23. #143
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    3551338609857586 | 19249*2^9660686+1

    p-1 = 2 * 31 * 71 * 421 * 8209 * 233437

    Submitted on webpage however I'm still waiting to get my lost password issue sorted but I'd like to make sure I get credit for it (especially as it's in the upcoming window :-)

  24. #144
    Senior Member Frodo42's Avatar
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    I am doing some fast factoring with pretty low bounds ... I sure didn't expect this one

    P-1 found a factor in stage #1, B1=20000.
    22699*2^9782902+1 has a factor: 23397089200776608159181803

    23 397089 200776 608159 181802 = 2 x 107 x 109 x 313 x 2657 x 2713 x 4241 x 5591 x 18749

    For a factor of 26 digits this seems to be very smooth.

  25. #145
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    1005612431486479611763 | 21181*2^9668132+1

    Woohoo.

    p-1 is 2 * 3 * 11 * 43 * 181 * 449 * 823 * 39829 * 133013

  26. #146
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    I just found a quite smooth factor over 2^64:

    316782611247570464197 | 33661*2^9674568+1

    316782611247570464196 = 2 ^ 2 x 3 ^ 4 x 79 x 607 x 1423 x 1787 x 2081 x 3853

  27. #147
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    Just curious what people are using for B1 B2 bounds lately.

    Looking at the numbers in the threads, etc.

    - There are a little less than 250 (~244) tests in a 10000 range
    - People are getting about 4 factors per 10000.

    This boils down to one factor every ~60 tests.

    I'm assuming people are using the latest version of Prime95 with default settings???

  28. #148
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    I'm using sbfactor v1.25.5

    With 1GB of mem on a 3.0GHz Xeon it does B1=40000 B2=430000

    With 256MB of mem on a 1.7GHz P4 it uses B1=40000 B2=370000.

    Should I be using something else?

  29. #149
    Senior Member Frodo42's Avatar
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    I think that is the same bounds that I am using at the moment.

    I am using mprime v. 24.13 and with the with 49.5,1.5 at the end of my lines in worktodo.ini I get the following bounds
    B1=40000, B2=430000
    on my P4 3 GHz with 512 MB ram available for factoring.

  30. #150
    Moderator vjs's Avatar
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    Greenbank,

    I think sbfactor is slower than Prime95, you probably have a feeling already of how long it take to factor one test.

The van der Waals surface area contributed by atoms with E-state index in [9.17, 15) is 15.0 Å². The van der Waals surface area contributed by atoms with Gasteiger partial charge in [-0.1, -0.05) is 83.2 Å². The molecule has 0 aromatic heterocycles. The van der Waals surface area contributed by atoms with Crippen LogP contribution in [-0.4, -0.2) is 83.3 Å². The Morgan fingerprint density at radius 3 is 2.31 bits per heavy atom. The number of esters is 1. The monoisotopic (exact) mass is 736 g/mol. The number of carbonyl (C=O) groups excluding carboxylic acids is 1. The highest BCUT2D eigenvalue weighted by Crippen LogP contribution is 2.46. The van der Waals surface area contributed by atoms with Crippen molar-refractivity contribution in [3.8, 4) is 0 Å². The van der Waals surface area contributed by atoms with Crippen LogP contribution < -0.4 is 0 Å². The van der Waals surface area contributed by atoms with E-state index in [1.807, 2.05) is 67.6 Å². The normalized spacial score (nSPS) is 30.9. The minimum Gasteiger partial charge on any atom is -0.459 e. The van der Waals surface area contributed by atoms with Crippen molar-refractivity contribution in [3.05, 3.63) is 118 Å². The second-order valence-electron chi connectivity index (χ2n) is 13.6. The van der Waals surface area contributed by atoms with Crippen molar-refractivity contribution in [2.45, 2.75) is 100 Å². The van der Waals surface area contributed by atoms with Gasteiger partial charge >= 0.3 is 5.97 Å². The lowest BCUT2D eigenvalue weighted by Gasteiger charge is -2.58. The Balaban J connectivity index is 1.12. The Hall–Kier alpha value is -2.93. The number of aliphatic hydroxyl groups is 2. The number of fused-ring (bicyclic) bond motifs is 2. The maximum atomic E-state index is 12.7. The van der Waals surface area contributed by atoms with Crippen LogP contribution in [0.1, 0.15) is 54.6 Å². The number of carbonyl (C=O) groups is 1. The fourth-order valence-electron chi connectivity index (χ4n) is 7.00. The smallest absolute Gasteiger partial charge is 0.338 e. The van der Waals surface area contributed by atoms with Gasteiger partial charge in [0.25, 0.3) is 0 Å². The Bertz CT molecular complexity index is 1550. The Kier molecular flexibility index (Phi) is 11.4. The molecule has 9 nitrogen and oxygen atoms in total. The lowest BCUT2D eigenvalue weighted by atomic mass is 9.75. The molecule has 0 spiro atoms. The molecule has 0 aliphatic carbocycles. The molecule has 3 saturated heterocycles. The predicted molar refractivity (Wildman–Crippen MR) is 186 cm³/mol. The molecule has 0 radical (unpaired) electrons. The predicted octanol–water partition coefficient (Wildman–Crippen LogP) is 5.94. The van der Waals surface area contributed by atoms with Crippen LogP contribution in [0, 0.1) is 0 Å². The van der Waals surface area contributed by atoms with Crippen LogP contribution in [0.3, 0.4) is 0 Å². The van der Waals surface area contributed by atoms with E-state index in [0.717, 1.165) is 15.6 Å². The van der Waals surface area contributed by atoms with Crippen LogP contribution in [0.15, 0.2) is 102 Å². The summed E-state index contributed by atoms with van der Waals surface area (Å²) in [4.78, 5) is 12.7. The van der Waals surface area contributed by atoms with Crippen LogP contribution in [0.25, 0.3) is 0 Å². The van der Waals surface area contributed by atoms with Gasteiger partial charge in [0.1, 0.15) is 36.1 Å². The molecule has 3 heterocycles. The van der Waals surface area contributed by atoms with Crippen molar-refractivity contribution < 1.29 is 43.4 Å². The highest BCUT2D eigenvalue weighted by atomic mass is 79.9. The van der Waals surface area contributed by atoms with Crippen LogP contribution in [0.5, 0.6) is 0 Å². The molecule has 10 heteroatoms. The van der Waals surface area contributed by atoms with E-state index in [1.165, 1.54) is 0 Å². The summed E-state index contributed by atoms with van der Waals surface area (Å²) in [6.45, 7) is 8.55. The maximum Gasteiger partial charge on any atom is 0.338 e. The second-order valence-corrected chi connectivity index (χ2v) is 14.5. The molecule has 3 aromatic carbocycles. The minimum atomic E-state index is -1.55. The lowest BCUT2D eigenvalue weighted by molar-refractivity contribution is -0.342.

Give Prime95 a try and see how long it takes using that program.

    Creating a worktodo.ini isn't as confusing as it initally looks when usings Mike's make program.

    Check the link at the top of the page.

    I personally prefer larger bounds but prime95 was written by people who really know what they are doing. So the defaults that frodo mentioned are probably best. Yours are pratically identical.

    If we had a shortage of numbers I.E. we ranges were not being passed by etc I'd suggest larger bounds.

  31. #151
    Senior Member Frodo42's Avatar
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    He this is efficient ... I wish the factors were always this dense ... two in a row

    Code:
    [Thu Aug 11 18:04:31 2005]
    P-1 found a factor in stage #2, B1=40000, B2=430000.
    21181*2^9802124+1 has a factor: 17993672443299947
    [Thu Aug 11 19:04:50 2005]
    P-1 found a factor in stage #2, B1=40000, B2=430000.
    19249*2^9802202+1 has a factor: 27491241436006571

  32. #152
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    We don't really have alot of people factoring...

    If people have time perhaps they can post the factors that they found, and do the following.

    Go to this site... http://www.alpertron.com.ar/ECM.HTM

    Enter the factor in frodos case

    27491241436006571 press factor --> proves that the factor is prime to begin with.

    Then subtract 1 and factor it again see what the factors are

    27491 241436 006570 = 2 x 5 x 499 x 1579 x 12197 x 286061

    12197 would have been the minimum B1 required
    286061 would have been the minimum B2 required

    17993672443299947

    17993 672443 299946 = 2 x 23 x 241 x 419 x 33749 x 114781

    33749 would have been the minimum B1 required
    114781 would have been the minimum B2 required

    ------------------------------------------------------------------------

    I know we use to do this in the past.

  33. #153
    Moderator vjs's Avatar
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    Example only three lines,

    P-1 found a factor in stage #2, B1=40000, B2=430000.
    19249*2^9802202+1 has a factor: 27491241436006571

    27491 241436 006570 = 2 x 5 x 499 x 1579 x 12197 x 286061

    Would be great.

  34. #154
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    (B1=40000 B2=370000)
    1596714224499631 | 22699*2^9750934+1
    p-1 = 2*3*3*5*31*37*1597*2647

  35. #155
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    (B1=40000,B2=370000)
    112967067451648889 | 24737*2^9754231+1
    p-1 = 2 * 2 * 2 * 19 * 19 * 97 * 179 * 181 * 1033 * 12049

  36. #156
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    3521346658647360362333 | 33661*2^9872640+1

    3521346658647360362332 = 2 ^ 2 x 23 x 31 x 11003 x 18217 x 39839 x 154619

    Found with optimal bounds for sieve depth = 49.7, factor value = 1.5, and RAM = 512 MB (B1=40000, B2=400000).

  37. #157
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    That was really a very close hit. Congratz, hc_grove!

  38. #158
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    Just found this one:
    18196089861334501 | 10223*2^10101065+1

    18196089861334500 = 2^2*3^3*5^3*37*47*701*997*1109

    Now, that's smooth! (But, I've seen even smoother)

  39. #159
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    Nice, and that was just above where my range stopped! Nothing on my first one with B1=600000,B2=1M. Bah.

    The lowest B2 for a factor > 2^49 was found by sieving:-

    512099950585939 (49 bits)

    512099950585938 = 2 x 3 x 11^2 x 13^2 x 29 x 41 x 103 x 173 x 197

    (B1 = 173, B2 = 197)

    The lowest B1 for a factor > 2^49 was:-

    582971265917041 (50 bits)

    582971265917040 = 2^4 x 3 x 5 x 7 x 11 x 13 x 19 x 37 x 61 x 71 x 797

    (B1 = 71, B2 = 797)

  40. #160
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    Woot!!!

    Looks like that was me and engracio, respectively.